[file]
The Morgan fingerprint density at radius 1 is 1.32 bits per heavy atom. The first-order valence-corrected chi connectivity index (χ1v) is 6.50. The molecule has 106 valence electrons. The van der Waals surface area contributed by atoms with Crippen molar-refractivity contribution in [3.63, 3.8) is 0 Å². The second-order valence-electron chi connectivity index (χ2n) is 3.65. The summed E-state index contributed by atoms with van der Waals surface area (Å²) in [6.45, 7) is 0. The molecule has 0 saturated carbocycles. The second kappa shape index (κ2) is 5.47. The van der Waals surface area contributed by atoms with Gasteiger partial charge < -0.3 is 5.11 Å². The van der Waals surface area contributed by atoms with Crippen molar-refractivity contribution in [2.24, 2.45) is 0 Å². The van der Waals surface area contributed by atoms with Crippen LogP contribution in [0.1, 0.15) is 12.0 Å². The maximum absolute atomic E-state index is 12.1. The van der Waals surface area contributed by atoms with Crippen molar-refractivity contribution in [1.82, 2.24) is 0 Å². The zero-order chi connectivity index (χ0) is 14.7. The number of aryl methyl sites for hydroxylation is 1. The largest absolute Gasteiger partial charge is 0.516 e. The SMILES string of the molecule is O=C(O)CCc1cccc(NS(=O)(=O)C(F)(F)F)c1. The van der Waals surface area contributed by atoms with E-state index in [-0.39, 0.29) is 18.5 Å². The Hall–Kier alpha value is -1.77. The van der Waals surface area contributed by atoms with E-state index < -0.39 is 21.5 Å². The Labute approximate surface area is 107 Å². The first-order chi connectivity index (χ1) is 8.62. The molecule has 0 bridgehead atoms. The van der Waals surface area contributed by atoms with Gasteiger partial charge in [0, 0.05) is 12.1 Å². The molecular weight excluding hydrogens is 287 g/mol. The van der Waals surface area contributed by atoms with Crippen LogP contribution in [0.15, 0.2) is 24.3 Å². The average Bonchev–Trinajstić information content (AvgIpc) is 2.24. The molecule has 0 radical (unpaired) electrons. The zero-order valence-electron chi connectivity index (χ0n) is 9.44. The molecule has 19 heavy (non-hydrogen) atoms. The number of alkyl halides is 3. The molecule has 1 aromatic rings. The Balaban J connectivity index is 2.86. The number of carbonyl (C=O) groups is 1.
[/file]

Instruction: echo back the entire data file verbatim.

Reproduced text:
The Morgan fingerprint density at radius 1 is 1.32 bits per heavy atom. The first-order valence-corrected chi connectivity index (χ1v) is 6.50. The molecule has 106 valence electrons. The van der Waals surface area contributed by atoms with Crippen molar-refractivity contribution in [3.63, 3.8) is 0 Å². The second-order valence-electron chi connectivity index (χ2n) is 3.65. The summed E-state index contributed by atoms with van der Waals surface area (Å²) in [6.45, 7) is 0. The molecule has 0 saturated carbocycles. The second kappa shape index (κ2) is 5.47. The van der Waals surface area contributed by atoms with Gasteiger partial charge < -0.3 is 5.11 Å². The van der Waals surface area contributed by atoms with Crippen molar-refractivity contribution in [2.24, 2.45) is 0 Å². The van der Waals surface area contributed by atoms with Crippen LogP contribution in [0.1, 0.15) is 12.0 Å². The maximum absolute atomic E-state index is 12.1. The van der Waals surface area contributed by atoms with Crippen molar-refractivity contribution in [1.82, 2.24) is 0 Å². The zero-order chi connectivity index (χ0) is 14.7. The number of aryl methyl sites for hydroxylation is 1. The largest absolute Gasteiger partial charge is 0.516 e. The SMILES string of the molecule is O=C(O)CCc1cccc(NS(=O)(=O)C(F)(F)F)c1. The van der Waals surface area contributed by atoms with E-state index in [-0.39, 0.29) is 18.5 Å². The Hall–Kier alpha value is -1.77. The van der Waals surface area contributed by atoms with E-state index < -0.39 is 21.5 Å². The Labute approximate surface area is 107 Å². The first-order chi connectivity index (χ1) is 8.62. The molecule has 0 bridgehead atoms. The van der Waals surface area contributed by atoms with Gasteiger partial charge in [0, 0.05) is 12.1 Å². The molecular weight excluding hydrogens is 287 g/mol. The van der Waals surface area contributed by atoms with Crippen LogP contribution in [0.15, 0.2) is 24.3 Å². The average Bonchev–Trinajstić information content (AvgIpc) is 2.24. The molecule has 0 radical (unpaired) electrons. The zero-order valence-electron chi connectivity index (χ0n) is 9.44. The molecule has 19 heavy (non-hydrogen) atoms. The number of alkyl halides is 3. The molecule has 1 aromatic rings. The Balaban J connectivity index is 2.86. The number of carbonyl (C=O) groups is 1.